Rep. Dr. Gregg Schmedes spoke out strongly against mandatory vaccinations in his op-ed piece Aug. 28. He noted that “mandatory COVID-19 vaccination and medical freedom are mutually exclusive.” As a medical doctor myself, I could not agree more.
I was recently a patient in Presbyterian Hospital where I was given complete freedom to accept or refuse any diagnostic procedure or medicine. If I had any reservations about my treatment I was told, “You can refuse it if you wish.” To be given such a degree of patient autonomy was not only reassuring but empowering.
Alas, such freedom of choice apparently will not extend to the coming COVID-19 vaccine.
To contemplate being forcibly vaccinated – the governor is on record that the vaccine may be mandatory for certain populations – is not only repugnant but scary. The COVID-19 vaccine now under development in laboratories throughout the world is being rushed to market like no other vaccine. Earlier this year we were told a vaccine would not be ready for at least 18 months. Now it appears it may be ready before year’s end.
It is instructive to note that the varicella (chickenpox) zoster (shingles) virus (VZV) was isolated in 1954. Subsequent studies of the virus led to the development of a varicella vaccine in Japan in the 1970s. It was not licensed in the United States until 1995, and the vaccine to reduce the risk of herpes zoster (shingles) was only licensed in 2006.
The human papillomavirus (HPV) vaccine was licensed in 2006, though studies showing a consistent association between HPV and cervical cancer were published in the 1990s.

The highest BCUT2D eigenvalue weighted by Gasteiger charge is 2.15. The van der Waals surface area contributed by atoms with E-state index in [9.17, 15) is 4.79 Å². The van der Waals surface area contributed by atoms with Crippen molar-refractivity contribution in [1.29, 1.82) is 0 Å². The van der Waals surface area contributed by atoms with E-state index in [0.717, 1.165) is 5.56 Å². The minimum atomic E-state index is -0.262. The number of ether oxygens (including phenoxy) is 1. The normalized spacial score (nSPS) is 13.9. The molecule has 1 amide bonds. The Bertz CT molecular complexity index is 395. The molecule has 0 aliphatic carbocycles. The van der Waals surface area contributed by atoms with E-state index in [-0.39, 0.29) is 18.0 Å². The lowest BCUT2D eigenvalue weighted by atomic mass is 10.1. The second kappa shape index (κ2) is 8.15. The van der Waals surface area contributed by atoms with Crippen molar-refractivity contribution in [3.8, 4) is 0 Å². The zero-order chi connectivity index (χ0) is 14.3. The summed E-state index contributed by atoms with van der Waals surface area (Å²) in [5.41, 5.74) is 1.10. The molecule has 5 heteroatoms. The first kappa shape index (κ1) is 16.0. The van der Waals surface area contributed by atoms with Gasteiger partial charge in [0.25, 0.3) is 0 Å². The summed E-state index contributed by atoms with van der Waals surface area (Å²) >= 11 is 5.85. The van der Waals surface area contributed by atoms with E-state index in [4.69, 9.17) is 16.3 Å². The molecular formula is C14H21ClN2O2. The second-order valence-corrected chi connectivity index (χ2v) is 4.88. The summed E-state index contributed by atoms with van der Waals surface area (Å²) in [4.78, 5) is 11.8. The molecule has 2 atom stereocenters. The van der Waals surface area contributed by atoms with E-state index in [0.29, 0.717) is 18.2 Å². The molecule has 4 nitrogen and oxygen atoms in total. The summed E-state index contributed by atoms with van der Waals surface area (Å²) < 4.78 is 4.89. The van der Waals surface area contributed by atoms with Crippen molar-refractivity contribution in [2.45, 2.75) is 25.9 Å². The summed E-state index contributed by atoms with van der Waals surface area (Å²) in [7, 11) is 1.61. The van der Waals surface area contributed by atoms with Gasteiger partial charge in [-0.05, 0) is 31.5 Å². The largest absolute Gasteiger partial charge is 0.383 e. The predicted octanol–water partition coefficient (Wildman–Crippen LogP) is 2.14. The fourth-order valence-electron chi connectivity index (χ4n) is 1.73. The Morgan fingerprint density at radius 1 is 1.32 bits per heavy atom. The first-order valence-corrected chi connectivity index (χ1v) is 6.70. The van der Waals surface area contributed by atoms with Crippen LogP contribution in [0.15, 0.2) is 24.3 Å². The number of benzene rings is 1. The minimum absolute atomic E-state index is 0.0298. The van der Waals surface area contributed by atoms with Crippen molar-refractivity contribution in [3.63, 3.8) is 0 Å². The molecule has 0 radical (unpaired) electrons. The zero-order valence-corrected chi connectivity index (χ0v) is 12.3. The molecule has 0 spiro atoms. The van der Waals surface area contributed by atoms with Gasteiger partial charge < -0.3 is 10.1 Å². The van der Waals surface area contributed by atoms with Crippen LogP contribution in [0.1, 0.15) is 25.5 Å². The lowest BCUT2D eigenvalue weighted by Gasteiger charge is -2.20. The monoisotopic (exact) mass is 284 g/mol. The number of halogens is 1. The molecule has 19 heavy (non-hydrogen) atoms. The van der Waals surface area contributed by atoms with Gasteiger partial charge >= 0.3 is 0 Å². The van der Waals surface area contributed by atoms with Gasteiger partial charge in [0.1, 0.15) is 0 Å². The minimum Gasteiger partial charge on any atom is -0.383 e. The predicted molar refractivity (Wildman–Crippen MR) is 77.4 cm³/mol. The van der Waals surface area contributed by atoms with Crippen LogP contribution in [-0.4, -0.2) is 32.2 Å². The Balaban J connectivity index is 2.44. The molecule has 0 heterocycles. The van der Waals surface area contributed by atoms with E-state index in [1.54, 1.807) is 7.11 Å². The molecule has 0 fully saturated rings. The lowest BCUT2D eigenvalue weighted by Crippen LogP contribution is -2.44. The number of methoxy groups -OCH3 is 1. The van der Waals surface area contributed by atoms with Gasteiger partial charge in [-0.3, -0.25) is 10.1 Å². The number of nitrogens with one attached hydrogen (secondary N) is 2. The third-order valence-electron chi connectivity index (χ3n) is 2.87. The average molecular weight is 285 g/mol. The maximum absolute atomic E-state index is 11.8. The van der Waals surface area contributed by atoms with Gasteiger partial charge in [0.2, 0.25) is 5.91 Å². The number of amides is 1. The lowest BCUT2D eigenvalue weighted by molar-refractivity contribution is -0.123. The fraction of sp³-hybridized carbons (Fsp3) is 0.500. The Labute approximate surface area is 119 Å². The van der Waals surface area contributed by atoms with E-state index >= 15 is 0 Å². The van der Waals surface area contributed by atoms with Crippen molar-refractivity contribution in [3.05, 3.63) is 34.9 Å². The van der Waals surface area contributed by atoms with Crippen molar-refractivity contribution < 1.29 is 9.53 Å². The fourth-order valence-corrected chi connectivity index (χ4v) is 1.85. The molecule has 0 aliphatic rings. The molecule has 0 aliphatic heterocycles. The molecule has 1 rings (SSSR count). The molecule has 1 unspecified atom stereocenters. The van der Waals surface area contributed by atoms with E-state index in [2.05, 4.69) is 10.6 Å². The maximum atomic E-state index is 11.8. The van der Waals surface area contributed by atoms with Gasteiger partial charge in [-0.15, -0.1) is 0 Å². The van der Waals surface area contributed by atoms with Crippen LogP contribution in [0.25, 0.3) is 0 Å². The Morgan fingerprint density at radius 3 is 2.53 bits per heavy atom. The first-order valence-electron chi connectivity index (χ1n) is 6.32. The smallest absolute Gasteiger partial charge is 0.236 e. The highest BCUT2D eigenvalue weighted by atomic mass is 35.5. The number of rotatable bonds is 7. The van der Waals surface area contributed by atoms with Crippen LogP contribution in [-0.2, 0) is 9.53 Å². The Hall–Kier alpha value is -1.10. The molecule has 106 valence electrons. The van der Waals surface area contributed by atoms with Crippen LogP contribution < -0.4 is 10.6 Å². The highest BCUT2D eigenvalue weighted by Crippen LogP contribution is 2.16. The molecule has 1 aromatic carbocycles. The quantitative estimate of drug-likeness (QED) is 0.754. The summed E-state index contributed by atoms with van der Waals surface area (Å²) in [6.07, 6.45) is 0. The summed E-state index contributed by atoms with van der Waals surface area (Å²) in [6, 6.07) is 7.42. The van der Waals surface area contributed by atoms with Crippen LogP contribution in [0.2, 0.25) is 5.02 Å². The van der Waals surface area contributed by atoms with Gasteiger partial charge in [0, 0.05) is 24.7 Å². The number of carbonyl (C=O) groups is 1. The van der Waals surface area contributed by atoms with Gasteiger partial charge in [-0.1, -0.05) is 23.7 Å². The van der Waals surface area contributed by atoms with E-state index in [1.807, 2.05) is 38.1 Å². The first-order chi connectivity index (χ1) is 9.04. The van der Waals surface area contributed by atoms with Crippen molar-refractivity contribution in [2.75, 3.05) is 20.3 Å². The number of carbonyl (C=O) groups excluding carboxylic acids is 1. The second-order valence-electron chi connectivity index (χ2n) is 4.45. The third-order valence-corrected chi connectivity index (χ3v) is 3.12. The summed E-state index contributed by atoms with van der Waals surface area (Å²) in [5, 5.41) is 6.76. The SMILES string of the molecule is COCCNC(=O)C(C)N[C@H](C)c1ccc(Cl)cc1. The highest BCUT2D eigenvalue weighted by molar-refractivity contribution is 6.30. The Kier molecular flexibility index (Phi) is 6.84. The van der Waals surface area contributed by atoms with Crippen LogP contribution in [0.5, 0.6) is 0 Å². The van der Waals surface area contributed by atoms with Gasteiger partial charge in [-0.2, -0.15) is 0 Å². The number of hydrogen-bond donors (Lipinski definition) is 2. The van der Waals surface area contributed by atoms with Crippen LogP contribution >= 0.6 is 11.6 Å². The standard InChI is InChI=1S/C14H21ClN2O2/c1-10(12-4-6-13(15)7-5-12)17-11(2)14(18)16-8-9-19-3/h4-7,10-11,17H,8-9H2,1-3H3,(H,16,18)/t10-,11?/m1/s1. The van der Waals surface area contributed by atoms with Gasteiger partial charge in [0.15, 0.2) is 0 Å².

Historically, it takes five to 15 years to get most vaccines approved and licensed. That is because a vaccine has to fulfill two absolute criteria: It must be effective and it must be safe. To fulfill these criteria takes time, lots of time, exactly what we are not seeing in the rush to bring this vaccine to market. Yes, “to market.”
There are enormous sums to be made and from the pharmaceutical company’s point of view it is a “win-win” situation. Whichever COVID-19 vaccine wins out, that company will have a guaranteed market worth billions and, should the COVID-19 vaccine turn out to cause unforeseen harmful side effects, that manufacturer cannot be held liable, i.e., cannot be sued, because of the National Childhood Vaccine Injury Act that was signed into law in 1986. So, for the successful COVID-19 vaccine manufacturer, it’s “Heads I win, tails you lose.”
We, as citizens, have every right to question the safety of this vaccine. It will not be easy. Enormous pressure will be brought to persuade the citizenry that this unproven vaccine will save lives and hasten revival of the economy. It will be suggested that if one refuses to be vaccinated, he or she is being selfish and not being a team player.
Caveat emptor applies here. Let the buyer beware. The buyer alone is responsible for determining the quality and suitability before a purchase is made.
I stand with Dr. Schmedes who wrote, “I will not take a vaccine with such a high potential for unknown side effects.”